In 1 year? That’s a good season for learning – so I think an MC would be a little wiser. But that’s not enough time. In five years, I think an MC would still look roughly like the one described above: 15-50 people, doing Up, In, and Out. But if an MC met over that length of time, I envision it being transformed by the work of the Holy Spirit into a beautiful, incarnational, expression of the Body of Christ. It would look like God working through an extended family whose members resemble Christ to bless the world.
Authentic community takes time. MCs are a great way to get there. I would love it if observers said like the Roman’s did, “see these Christians, how they love one another.”
Do titles like ‘pastor’ matter in a missional community? What does leadership look like? Is theological education necessary to lead a missional community?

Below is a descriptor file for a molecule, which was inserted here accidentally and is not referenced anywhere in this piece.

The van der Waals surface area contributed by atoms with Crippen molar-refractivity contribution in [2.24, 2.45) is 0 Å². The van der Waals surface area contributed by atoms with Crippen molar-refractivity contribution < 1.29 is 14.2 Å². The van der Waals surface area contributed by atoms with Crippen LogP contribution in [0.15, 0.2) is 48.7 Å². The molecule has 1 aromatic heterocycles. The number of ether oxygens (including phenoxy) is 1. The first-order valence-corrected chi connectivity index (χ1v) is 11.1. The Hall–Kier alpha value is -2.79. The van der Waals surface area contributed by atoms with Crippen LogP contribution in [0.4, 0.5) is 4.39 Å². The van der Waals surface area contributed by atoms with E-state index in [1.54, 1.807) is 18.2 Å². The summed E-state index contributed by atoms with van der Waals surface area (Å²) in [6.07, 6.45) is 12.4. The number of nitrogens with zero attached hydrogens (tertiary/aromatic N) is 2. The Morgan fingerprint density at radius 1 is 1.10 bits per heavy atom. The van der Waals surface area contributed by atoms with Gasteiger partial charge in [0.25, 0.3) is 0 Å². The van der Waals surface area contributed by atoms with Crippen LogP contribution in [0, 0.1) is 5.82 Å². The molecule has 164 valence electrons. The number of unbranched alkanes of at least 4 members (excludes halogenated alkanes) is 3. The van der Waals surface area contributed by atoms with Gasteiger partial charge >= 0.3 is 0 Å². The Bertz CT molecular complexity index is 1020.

I don’t know how much the title matters, per se. The title may yield respect or suspicion. But the role of the pastor matters. In Ephesians 4, there is a list of five titles for equipping ministers within the church: apostles, prophets, evangelists, pastors, and teachers. These ministers equip us for the work God has for us. As a pastor of missional communities, I am more focused than ever on equipping others.
FCMC is a church of missional communities. When we organized our church, we decided that I would meet regularly with and report to a church board. I make myself accountable to them.
Within our missional communities, we have two leadership titles. We have MC leaders and MC hosts. The leader directs the MC on the front end with the hosts. Over time, with training, the task of leading the MC is transferred to the hosts. The training is formal and highly relational. It happens in what we call “discipleship huddles”. Right now, I’m the leader of our two MCs and meeting in two huddles with the hosts of each MC. After about a year, (in theory) the hosts would be equipped in discipleship, leading the MC, and meeting with others in huddles of their own. They would become the leaders who are training others. We are very intentional about this.